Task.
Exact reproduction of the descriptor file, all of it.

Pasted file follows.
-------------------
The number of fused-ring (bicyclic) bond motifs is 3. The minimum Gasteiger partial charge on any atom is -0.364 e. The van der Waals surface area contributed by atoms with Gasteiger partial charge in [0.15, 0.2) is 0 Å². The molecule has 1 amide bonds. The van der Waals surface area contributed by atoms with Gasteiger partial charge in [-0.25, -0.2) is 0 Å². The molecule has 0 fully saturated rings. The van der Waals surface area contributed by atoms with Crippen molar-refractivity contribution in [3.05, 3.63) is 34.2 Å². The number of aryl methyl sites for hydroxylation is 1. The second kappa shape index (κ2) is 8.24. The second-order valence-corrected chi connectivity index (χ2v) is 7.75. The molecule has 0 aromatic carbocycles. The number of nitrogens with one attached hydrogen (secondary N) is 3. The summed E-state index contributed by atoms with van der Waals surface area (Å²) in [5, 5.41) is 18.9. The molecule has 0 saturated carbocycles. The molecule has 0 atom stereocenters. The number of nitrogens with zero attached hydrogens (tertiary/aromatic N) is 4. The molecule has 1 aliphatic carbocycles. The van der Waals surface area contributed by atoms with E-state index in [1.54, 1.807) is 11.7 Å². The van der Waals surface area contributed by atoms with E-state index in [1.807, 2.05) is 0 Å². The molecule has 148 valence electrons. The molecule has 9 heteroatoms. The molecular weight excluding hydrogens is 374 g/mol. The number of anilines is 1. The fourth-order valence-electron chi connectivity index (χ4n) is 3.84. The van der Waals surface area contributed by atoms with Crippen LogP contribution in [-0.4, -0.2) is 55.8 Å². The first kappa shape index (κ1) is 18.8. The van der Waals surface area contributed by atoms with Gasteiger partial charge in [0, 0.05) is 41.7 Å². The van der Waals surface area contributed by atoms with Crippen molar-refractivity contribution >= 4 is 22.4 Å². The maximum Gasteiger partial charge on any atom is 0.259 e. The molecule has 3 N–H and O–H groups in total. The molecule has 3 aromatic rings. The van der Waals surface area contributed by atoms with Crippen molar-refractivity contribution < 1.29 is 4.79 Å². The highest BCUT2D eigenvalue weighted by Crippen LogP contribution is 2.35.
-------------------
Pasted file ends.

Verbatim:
The number of fused-ring (bicyclic) bond motifs is 3. The minimum Gasteiger partial charge on any atom is -0.364 e. The van der Waals surface area contributed by atoms with Gasteiger partial charge in [0.15, 0.2) is 0 Å². The molecule has 1 amide bonds. The van der Waals surface area contributed by atoms with Gasteiger partial charge in [-0.25, -0.2) is 0 Å². The molecule has 0 fully saturated rings. The van der Waals surface area contributed by atoms with Crippen molar-refractivity contribution in [3.05, 3.63) is 34.2 Å². The number of aryl methyl sites for hydroxylation is 1. The second kappa shape index (κ2) is 8.24. The second-order valence-corrected chi connectivity index (χ2v) is 7.75. The molecule has 0 aromatic carbocycles. The number of nitrogens with one attached hydrogen (secondary N) is 3. The summed E-state index contributed by atoms with van der Waals surface area (Å²) in [5, 5.41) is 18.9. The molecule has 0 saturated carbocycles. The molecule has 0 atom stereocenters. The number of nitrogens with zero attached hydrogens (tertiary/aromatic N) is 4. The molecule has 1 aliphatic carbocycles. The van der Waals surface area contributed by atoms with E-state index in [1.54, 1.807) is 11.7 Å². The van der Waals surface area contributed by atoms with E-state index in [1.807, 2.05) is 0 Å². The molecule has 148 valence electrons. The molecule has 9 heteroatoms. The molecular weight excluding hydrogens is 374 g/mol. The number of anilines is 1. The fourth-order valence-electron chi connectivity index (χ4n) is 3.84. The van der Waals surface area contributed by atoms with Crippen LogP contribution in [-0.4, -0.2) is 55.8 Å². The first kappa shape index (κ1) is 18.8. The van der Waals surface area contributed by atoms with Gasteiger partial charge in [0, 0.05) is 41.7 Å². The van der Waals surface area contributed by atoms with Crippen molar-refractivity contribution >= 4 is 22.4 Å². The maximum Gasteiger partial charge on any atom is 0.259 e. The molecule has 3 N–H and O–H groups in total. The molecule has 3 aromatic rings. The van der Waals surface area contributed by atoms with Crippen molar-refractivity contribution < 1.29 is 4.79 Å². The highest BCUT2D eigenvalue weighted by Crippen LogP contribution is 2.35.